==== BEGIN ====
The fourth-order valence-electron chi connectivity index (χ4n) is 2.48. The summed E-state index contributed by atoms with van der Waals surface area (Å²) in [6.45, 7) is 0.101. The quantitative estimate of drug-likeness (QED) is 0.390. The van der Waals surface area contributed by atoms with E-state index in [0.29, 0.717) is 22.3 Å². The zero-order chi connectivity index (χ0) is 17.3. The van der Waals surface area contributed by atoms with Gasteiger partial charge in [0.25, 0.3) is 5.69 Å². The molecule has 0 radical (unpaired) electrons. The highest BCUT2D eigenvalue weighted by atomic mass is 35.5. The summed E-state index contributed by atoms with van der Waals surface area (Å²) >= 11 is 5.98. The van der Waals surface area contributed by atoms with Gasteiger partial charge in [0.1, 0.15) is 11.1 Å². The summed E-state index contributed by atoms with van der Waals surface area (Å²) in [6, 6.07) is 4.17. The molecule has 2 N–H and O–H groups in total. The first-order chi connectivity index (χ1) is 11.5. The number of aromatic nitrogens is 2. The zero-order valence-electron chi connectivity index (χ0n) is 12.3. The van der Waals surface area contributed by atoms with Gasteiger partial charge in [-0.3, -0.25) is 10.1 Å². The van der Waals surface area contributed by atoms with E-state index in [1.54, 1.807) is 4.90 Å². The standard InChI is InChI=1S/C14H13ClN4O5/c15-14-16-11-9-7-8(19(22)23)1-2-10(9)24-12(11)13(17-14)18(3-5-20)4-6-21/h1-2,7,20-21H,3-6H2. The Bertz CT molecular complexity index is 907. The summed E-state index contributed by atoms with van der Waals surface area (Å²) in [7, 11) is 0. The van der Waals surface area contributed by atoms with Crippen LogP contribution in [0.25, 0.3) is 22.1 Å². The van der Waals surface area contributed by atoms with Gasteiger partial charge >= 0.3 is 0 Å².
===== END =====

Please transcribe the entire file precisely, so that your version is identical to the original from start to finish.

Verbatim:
The fourth-order valence-electron chi connectivity index (χ4n) is 2.48. The summed E-state index contributed by atoms with van der Waals surface area (Å²) in [6.45, 7) is 0.101. The quantitative estimate of drug-likeness (QED) is 0.390. The van der Waals surface area contributed by atoms with E-state index in [0.29, 0.717) is 22.3 Å². The zero-order chi connectivity index (χ0) is 17.3. The van der Waals surface area contributed by atoms with Gasteiger partial charge in [0.25, 0.3) is 5.69 Å². The molecule has 0 radical (unpaired) electrons. The highest BCUT2D eigenvalue weighted by atomic mass is 35.5. The summed E-state index contributed by atoms with van der Waals surface area (Å²) >= 11 is 5.98. The van der Waals surface area contributed by atoms with Gasteiger partial charge in [0.1, 0.15) is 11.1 Å². The summed E-state index contributed by atoms with van der Waals surface area (Å²) in [6, 6.07) is 4.17. The molecule has 2 N–H and O–H groups in total. The first-order chi connectivity index (χ1) is 11.5. The number of aromatic nitrogens is 2. The zero-order valence-electron chi connectivity index (χ0n) is 12.3. The van der Waals surface area contributed by atoms with Gasteiger partial charge in [-0.3, -0.25) is 10.1 Å². The van der Waals surface area contributed by atoms with E-state index in [1.54, 1.807) is 4.90 Å². The standard InChI is InChI=1S/C14H13ClN4O5/c15-14-16-11-9-7-8(19(22)23)1-2-10(9)24-12(11)13(17-14)18(3-5-20)4-6-21/h1-2,7,20-21H,3-6H2. The Bertz CT molecular complexity index is 907. The summed E-state index contributed by atoms with van der Waals surface area (Å²) in [7, 11) is 0. The van der Waals surface area contributed by atoms with Crippen LogP contribution in [0.25, 0.3) is 22.1 Å². The van der Waals surface area contributed by atoms with Gasteiger partial charge >= 0.3 is 0 Å².